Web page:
In the variation in which the support member 160 is a free piston, the free piston can provide additional tactile guidance in the form of click feedback. The free piston preferably provides click feedback at the tactile surface 115 of the deformable region 112 given an input at the deformable region 112. For example, a user touch on the tactile surface 115 of the deformable region 112 can compress the free piston, wherein compression of the free piston past a compression limit releases a spring within the free piston to provide an impulse into the tactile layer and against the user touch. Alternatively, the free piston can include any number of cams, springs, levers, or trips to provide click feedback given the input on the tactile surface 115. However, the support member 160 that is continuous with the substrate 120 can provide the same or similar functionality.

In this second variation, the support member 160 preferably is preferably of the same material as the substrate 120. This may be particularly beneficial in the variation in which an image is transmitted through the substrate 120 and the tactile layer 110, since the refractive index of the support member 160 can be matched to the refractive index of the substrate 120. Coupled with a fluid with optical properties (e.g., refractive index, color, clarity, etc.) substantially similar to that of the substrate 120, cavity surfaces and support member surfaces may be substantially indistinguishable to the naked eye, thus enabling substantial optical clarity in the user interface 100 that also provides the functionality of a dynamic tactile surface. This may be particularly useful in devices in which the user interface 100 is installed over or incorporates a digital display 150, such as for a smart phone or tablet computer. The support member 160 can alternatively be a porous polymer, a ceramic, a gel, or any other suitable material or combination of materials.

The support member 160 can further include a metallic or magnetic material. For example, a plurality of beads of the support member 160 can be aligned, moved, or otherwise displaced by inducing a magnetic or electric field across a portion of the cavity 125, as sown in FIGS. 22A and 22B. This may provide the benefit of aligning the beads in either setting, which may yield the benefit of minimizing surface abnormalities at the tactile surface 115 caused by the beads in either setting. The beads of the support member can also be arranged to selectively modify the transmission of light into the tactile layer no. For example, the beads can be polarized such that arrangement of the beads in one direction (in one setting) reduces light transmission from the substrate 120 through the tactile layer 110 at the deformable region 122 (e.g., FIG. 22A), and arrangement of the beads in a different direction (in the other setting) increases light transmission from the substrate 120 through the tactile layer 110 at the deformable region 112 (e.g., FIG. 22B). However, the beads can be arranged in any other way to achieve any other desired function. Furthermore, the beads can be connected through elastic bands, netting, or other mechanical features extending from one bead to another and retaining the beads is relatively constant formation. Alternatively, the beads can be ionized or magnetized such that the beads electrically or magnetically retain each other in a relatively constant position.

In this variation, the support member 160 can be die formed, die cast, injection molded, sintered, or produced in any other way. The support member 160 is also preferably substantially smooth on all external surfaces to reduce optical distortion of light passing there through. However, the support member 160 can further include any number of bores or fluid pathways to permit fluid to pass there through.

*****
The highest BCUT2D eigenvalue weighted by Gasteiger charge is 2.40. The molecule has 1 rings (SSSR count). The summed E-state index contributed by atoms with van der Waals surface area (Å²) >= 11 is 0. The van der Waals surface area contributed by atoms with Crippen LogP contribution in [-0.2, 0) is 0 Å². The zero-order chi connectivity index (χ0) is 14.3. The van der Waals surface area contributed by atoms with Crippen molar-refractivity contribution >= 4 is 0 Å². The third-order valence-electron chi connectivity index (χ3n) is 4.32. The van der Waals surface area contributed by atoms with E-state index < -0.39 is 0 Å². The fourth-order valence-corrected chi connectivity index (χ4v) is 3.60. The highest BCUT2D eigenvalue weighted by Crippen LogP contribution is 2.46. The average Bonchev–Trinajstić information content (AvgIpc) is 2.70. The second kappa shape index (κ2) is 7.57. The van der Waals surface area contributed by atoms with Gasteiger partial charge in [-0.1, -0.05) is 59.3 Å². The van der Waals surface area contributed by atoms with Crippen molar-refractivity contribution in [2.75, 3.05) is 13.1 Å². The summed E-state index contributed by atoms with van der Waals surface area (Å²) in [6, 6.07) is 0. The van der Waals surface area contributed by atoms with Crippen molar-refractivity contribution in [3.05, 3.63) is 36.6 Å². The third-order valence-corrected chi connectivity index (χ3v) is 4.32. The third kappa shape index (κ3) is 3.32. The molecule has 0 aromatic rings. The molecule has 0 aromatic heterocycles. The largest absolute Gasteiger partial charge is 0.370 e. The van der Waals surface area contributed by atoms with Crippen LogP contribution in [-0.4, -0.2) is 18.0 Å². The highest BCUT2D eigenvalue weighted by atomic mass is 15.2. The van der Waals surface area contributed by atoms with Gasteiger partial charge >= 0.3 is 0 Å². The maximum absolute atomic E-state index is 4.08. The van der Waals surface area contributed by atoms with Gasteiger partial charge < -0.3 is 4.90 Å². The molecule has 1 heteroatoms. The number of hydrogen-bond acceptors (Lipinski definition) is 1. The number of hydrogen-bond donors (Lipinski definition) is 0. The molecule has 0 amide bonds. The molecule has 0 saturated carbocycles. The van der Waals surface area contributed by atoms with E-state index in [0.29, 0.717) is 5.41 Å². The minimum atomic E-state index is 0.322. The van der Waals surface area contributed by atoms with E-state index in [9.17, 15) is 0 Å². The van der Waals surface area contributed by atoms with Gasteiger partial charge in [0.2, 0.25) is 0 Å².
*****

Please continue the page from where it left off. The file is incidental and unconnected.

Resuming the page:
2D Displacement Device

As shown in FIGS. 10A and 10B, the displacement device 130 of the second preferred embodiment functions to displace fluid into the cavity 125 to transition the deformable region 112 from the retracted setting to the expanded setting, wherein the expanded setting is tactilely distinguishable from the retracted setting at the tactile surface 115. The displacement device 130 is preferably connected (e.g., fluidly coupled) to the cavity 125 through the fluid channel 138, wherein the displacement device 130 modifies the pressure within the fluid channel 138 (and the cavity 125) to displace fluid into and/or out of the cavity 125. The displacement device 130 is therefore preferably a pump. The pump can be: a mechanical pump that generates a pressure differential to motivate the fluid; an electrical pump that generates an electrical field across portions of the fluid to induce electroosmotic flow; or a magnetic pump that generates a magnetic field across a portion of the fluid that is a magnetorheological fluid to induce magnetorheological flow. In the variation in which the displacement device 130 induces electroosmotic magnetorheological fluid flow, fluid can be direction through the fluid channel 138, across a portion of the cavity, and/or through portion of the support member 160 that includes a plurality of beads that are porous of include fluid pathways. For example, an electric field can be applied across the beads, wherein microfluidic channels within the beads permit electroosmotic flow not otherwise possible in the fluid channel 138 that is much larger in cross section. However, the displacement device 130 can be any other suitable device configured to move fluid through the fluid channel 138 to transition the deformable region 112 from the retracted setting to the expanded setting. The displacement device 130 is also preferably configured to transition the deformable region 112 from the expanded setting to the retracted setting, such as by drawing fluid from the cavity 125. Furthermore, as shown in FIG. 24, the displacement device 130 can be coupled to and/or include a reservoir 132 configured to store excess fluid. The displacement device 130 can be manually powered, such as by the user, or electrically powered, such as by sourcing electrical energy from a battery installed in the electronic device in which the user interface 100 is incorporated. However, the displacement device 130 can function in any other way and be powered by any other means.